- The Washington Times - Friday, February 17, 2006

NEW YORK (AP) — Sirius Satellite Radio Inc. reported a wider loss in the fourth quarter yesterday as costs for building its rapidly growing base of subscribers mounted.

The company, which added shock jock Howard Stern to its roster last month, lost $311.4 million compared with a loss of $261.9 million in the same period a year ago.

The loss per share came in at 23 cents, a penny lower than analysts surveyed by Thomson Financial had been expecting and 2 cents greater than the loss of 21 cents a year ago. Revenue more than tripled to $80 million from $25.2 million.

Despite the relatively in-line results, the shares of both Sirius and rival XM Satellite Radio Holdings Inc. fell yesterday. XM this week disclosed the sudden departure of one of its board members, who warned of a looming “crisis” at that company if it didn’t rein in costs.

XM also posted a much-wider-than-expected loss on Thursday as it spent heavily on marketing to counter the threat from Mr. Stern joining Sirius. XM executives said they expected that spending to decline sharply going forward.

Sirius’ shares fell 39 cents, or 6.9 percent, to close at $5.26 after heavy trading, while XM’s shares dropped $2.41, or 10 percent, to close at $21.57, also in heavy trading. Both issues trade on the Nasdaq Stock Market.

Sirius and XM are spending heavily to expand their businesses, which charge about $13 a month for dozens of channels of commercial-free music, as well as talk, news and sports.

Sirius reported that its costs for acquiring new subscribers more than doubled to $145.2 million from $64.9 million in the same period a year ago. Its average cost for adding each subscriber, however, fell to $113 from $124 in the same period a year ago.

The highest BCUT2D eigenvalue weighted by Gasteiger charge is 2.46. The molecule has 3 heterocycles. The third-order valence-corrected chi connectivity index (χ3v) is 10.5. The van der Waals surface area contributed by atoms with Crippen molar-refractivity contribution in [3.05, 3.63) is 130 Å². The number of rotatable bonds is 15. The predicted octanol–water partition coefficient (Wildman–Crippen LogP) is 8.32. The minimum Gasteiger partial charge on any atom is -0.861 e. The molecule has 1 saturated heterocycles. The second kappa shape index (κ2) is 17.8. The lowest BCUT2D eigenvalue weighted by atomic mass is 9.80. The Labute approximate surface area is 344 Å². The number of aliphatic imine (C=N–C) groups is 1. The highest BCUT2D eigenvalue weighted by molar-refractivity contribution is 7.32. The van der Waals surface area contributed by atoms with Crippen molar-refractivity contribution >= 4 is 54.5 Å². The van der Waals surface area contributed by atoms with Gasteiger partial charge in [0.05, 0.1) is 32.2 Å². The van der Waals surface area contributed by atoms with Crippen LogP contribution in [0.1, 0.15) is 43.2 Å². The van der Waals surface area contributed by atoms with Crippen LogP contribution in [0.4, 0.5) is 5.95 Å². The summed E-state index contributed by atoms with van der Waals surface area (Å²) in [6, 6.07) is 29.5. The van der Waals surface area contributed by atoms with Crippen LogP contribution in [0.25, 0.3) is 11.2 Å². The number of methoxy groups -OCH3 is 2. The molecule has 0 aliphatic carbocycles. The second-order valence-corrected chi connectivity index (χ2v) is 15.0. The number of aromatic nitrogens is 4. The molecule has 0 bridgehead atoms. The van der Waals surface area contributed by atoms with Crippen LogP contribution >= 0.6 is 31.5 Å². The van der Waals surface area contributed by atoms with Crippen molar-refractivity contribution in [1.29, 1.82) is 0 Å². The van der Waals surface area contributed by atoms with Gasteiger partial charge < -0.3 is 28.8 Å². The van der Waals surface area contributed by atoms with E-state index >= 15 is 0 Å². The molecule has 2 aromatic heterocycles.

Sirius ended 2005 with 3.3 million subscribers, triple the level of 1.1 million from a year ago. XM has more than 6 million subscribers.

Sirius, which is based in New York, said it added 1.27 million subscribers in the fourth quarter, the leadup period before it added Mr. Stern to its lineup in early January.

The company also said it expected to be profitable next year, and to generate about $3 billion in revenue and $1 billion in free cash flow, after expenditures, in 2010. Sanford C. Bernstein analyst Craig Moffett called the forward projection “very positive” in a note to investors.

Sirius’ five-year contract with Mr. Stern was originally worth $500 million, but its value swelled to $600 million because of the appreciation of Sirius’ shares. XM has also signed big-ticket programming deals, including a $650 million baseball pact.

Sirius also announced yesterday it had reached a new agreement to carry the Fox News and Fox News Talk channels beginning March 15.

The previous agreement had expired at the end of 2005.

For the full year, Sirius lost $863 million, or 65 cents per share, compared with a loss of $712.2 million, or 57 cents per share, in 2004. Full-year revenue jumped to $242.2 million from $66.9 million.

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